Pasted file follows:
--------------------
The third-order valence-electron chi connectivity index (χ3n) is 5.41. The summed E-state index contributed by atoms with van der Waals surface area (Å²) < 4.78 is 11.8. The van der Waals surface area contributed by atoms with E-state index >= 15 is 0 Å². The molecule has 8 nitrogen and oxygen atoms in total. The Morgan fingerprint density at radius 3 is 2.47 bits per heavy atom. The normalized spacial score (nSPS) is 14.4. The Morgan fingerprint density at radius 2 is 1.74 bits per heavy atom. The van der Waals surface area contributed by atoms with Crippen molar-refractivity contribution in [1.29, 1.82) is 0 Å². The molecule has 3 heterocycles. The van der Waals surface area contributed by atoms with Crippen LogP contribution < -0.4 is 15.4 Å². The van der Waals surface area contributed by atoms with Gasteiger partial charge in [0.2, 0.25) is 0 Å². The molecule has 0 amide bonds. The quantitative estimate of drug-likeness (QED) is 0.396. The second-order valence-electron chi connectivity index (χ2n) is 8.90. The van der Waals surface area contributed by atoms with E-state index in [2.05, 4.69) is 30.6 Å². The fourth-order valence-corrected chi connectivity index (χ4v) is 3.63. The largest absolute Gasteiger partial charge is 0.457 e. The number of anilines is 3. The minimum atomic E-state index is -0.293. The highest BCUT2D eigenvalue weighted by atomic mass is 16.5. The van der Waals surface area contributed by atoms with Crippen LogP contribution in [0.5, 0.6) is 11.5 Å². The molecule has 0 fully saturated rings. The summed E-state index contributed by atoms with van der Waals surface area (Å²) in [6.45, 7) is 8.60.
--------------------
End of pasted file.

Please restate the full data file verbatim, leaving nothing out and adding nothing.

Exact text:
The third-order valence-electron chi connectivity index (χ3n) is 5.41. The summed E-state index contributed by atoms with van der Waals surface area (Å²) < 4.78 is 11.8. The van der Waals surface area contributed by atoms with E-state index >= 15 is 0 Å². The molecule has 8 nitrogen and oxygen atoms in total. The Morgan fingerprint density at radius 3 is 2.47 bits per heavy atom. The normalized spacial score (nSPS) is 14.4. The Morgan fingerprint density at radius 2 is 1.74 bits per heavy atom. The van der Waals surface area contributed by atoms with Crippen molar-refractivity contribution in [1.29, 1.82) is 0 Å². The molecule has 3 heterocycles. The van der Waals surface area contributed by atoms with Crippen LogP contribution < -0.4 is 15.4 Å². The van der Waals surface area contributed by atoms with Gasteiger partial charge in [0.2, 0.25) is 0 Å². The molecule has 0 amide bonds. The quantitative estimate of drug-likeness (QED) is 0.396. The second-order valence-electron chi connectivity index (χ2n) is 8.90. The van der Waals surface area contributed by atoms with E-state index in [2.05, 4.69) is 30.6 Å². The fourth-order valence-corrected chi connectivity index (χ4v) is 3.63. The largest absolute Gasteiger partial charge is 0.457 e. The number of anilines is 3. The minimum atomic E-state index is -0.293. The highest BCUT2D eigenvalue weighted by atomic mass is 16.5. The van der Waals surface area contributed by atoms with Crippen LogP contribution in [0.5, 0.6) is 11.5 Å². The molecule has 0 fully saturated rings. The summed E-state index contributed by atoms with van der Waals surface area (Å²) in [6.45, 7) is 8.60.